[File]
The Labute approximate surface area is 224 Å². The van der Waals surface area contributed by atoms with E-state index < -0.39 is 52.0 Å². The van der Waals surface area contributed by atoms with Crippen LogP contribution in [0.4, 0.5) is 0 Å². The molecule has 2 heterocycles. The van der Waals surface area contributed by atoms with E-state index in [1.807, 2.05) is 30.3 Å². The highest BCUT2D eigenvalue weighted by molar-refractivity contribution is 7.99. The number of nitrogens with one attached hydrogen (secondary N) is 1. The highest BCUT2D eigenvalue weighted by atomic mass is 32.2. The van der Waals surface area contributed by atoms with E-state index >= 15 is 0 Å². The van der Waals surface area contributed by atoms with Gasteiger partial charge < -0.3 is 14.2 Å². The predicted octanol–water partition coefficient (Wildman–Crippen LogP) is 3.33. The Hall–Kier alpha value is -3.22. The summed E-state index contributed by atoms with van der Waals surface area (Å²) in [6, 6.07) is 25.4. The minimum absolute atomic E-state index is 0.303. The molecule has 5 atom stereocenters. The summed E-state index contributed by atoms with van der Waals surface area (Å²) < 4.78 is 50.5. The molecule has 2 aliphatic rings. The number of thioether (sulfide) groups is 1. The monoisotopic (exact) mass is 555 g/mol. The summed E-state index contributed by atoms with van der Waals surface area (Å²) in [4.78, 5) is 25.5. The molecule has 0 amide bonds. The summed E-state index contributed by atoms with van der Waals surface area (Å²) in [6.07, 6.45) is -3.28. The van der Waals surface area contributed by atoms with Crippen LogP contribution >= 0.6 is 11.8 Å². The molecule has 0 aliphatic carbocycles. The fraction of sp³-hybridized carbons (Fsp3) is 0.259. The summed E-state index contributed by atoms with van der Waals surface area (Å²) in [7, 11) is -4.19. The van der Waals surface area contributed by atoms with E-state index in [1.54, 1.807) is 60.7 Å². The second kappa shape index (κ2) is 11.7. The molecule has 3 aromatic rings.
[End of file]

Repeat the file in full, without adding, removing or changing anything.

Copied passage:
The Labute approximate surface area is 224 Å². The van der Waals surface area contributed by atoms with E-state index < -0.39 is 52.0 Å². The van der Waals surface area contributed by atoms with Crippen LogP contribution in [0.4, 0.5) is 0 Å². The molecule has 2 heterocycles. The van der Waals surface area contributed by atoms with E-state index in [1.807, 2.05) is 30.3 Å². The highest BCUT2D eigenvalue weighted by molar-refractivity contribution is 7.99. The number of nitrogens with one attached hydrogen (secondary N) is 1. The highest BCUT2D eigenvalue weighted by atomic mass is 32.2. The van der Waals surface area contributed by atoms with E-state index >= 15 is 0 Å². The van der Waals surface area contributed by atoms with Gasteiger partial charge < -0.3 is 14.2 Å². The predicted octanol–water partition coefficient (Wildman–Crippen LogP) is 3.33. The Hall–Kier alpha value is -3.22. The summed E-state index contributed by atoms with van der Waals surface area (Å²) in [6, 6.07) is 25.4. The minimum absolute atomic E-state index is 0.303. The molecule has 5 atom stereocenters. The summed E-state index contributed by atoms with van der Waals surface area (Å²) < 4.78 is 50.5. The molecule has 2 aliphatic rings. The number of thioether (sulfide) groups is 1. The monoisotopic (exact) mass is 555 g/mol. The summed E-state index contributed by atoms with van der Waals surface area (Å²) in [4.78, 5) is 25.5. The molecule has 0 amide bonds. The summed E-state index contributed by atoms with van der Waals surface area (Å²) in [6.07, 6.45) is -3.28. The van der Waals surface area contributed by atoms with Crippen LogP contribution >= 0.6 is 11.8 Å². The molecule has 0 aliphatic carbocycles. The fraction of sp³-hybridized carbons (Fsp3) is 0.259. The summed E-state index contributed by atoms with van der Waals surface area (Å²) in [7, 11) is -4.19. The van der Waals surface area contributed by atoms with E-state index in [1.54, 1.807) is 60.7 Å². The second kappa shape index (κ2) is 11.7. The molecule has 3 aromatic rings.